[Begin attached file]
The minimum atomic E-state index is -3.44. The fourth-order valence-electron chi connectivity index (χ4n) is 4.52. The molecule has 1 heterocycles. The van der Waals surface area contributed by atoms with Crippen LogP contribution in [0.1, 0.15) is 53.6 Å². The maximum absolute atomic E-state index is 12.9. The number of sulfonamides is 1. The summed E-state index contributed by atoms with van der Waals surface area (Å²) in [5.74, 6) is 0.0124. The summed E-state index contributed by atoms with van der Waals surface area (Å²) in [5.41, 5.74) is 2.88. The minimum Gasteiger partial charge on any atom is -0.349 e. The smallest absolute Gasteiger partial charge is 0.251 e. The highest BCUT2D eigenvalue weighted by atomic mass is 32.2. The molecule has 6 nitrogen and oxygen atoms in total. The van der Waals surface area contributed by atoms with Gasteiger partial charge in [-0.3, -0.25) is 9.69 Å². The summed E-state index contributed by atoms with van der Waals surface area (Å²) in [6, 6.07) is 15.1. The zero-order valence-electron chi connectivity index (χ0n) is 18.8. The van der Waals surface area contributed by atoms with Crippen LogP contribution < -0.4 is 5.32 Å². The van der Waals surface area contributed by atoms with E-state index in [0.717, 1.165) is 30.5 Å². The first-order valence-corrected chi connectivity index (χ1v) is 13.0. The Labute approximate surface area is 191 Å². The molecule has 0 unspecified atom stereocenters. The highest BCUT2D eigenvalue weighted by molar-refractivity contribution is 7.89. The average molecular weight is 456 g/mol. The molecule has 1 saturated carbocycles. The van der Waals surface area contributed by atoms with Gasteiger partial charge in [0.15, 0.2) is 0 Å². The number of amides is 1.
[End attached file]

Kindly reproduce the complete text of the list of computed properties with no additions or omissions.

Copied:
The minimum atomic E-state index is -3.44. The fourth-order valence-electron chi connectivity index (χ4n) is 4.52. The molecule has 1 heterocycles. The van der Waals surface area contributed by atoms with Crippen LogP contribution in [0.1, 0.15) is 53.6 Å². The maximum absolute atomic E-state index is 12.9. The number of sulfonamides is 1. The summed E-state index contributed by atoms with van der Waals surface area (Å²) in [5.74, 6) is 0.0124. The summed E-state index contributed by atoms with van der Waals surface area (Å²) in [5.41, 5.74) is 2.88. The minimum Gasteiger partial charge on any atom is -0.349 e. The smallest absolute Gasteiger partial charge is 0.251 e. The highest BCUT2D eigenvalue weighted by atomic mass is 32.2. The molecule has 6 nitrogen and oxygen atoms in total. The van der Waals surface area contributed by atoms with Gasteiger partial charge in [-0.3, -0.25) is 9.69 Å². The summed E-state index contributed by atoms with van der Waals surface area (Å²) in [6, 6.07) is 15.1. The zero-order valence-electron chi connectivity index (χ0n) is 18.8. The van der Waals surface area contributed by atoms with Crippen LogP contribution < -0.4 is 5.32 Å². The van der Waals surface area contributed by atoms with E-state index in [0.717, 1.165) is 30.5 Å². The first-order valence-corrected chi connectivity index (χ1v) is 13.0. The Labute approximate surface area is 191 Å². The molecule has 0 unspecified atom stereocenters. The highest BCUT2D eigenvalue weighted by molar-refractivity contribution is 7.89. The average molecular weight is 456 g/mol. The molecule has 1 saturated carbocycles. The van der Waals surface area contributed by atoms with Gasteiger partial charge in [0.15, 0.2) is 0 Å². The number of amides is 1.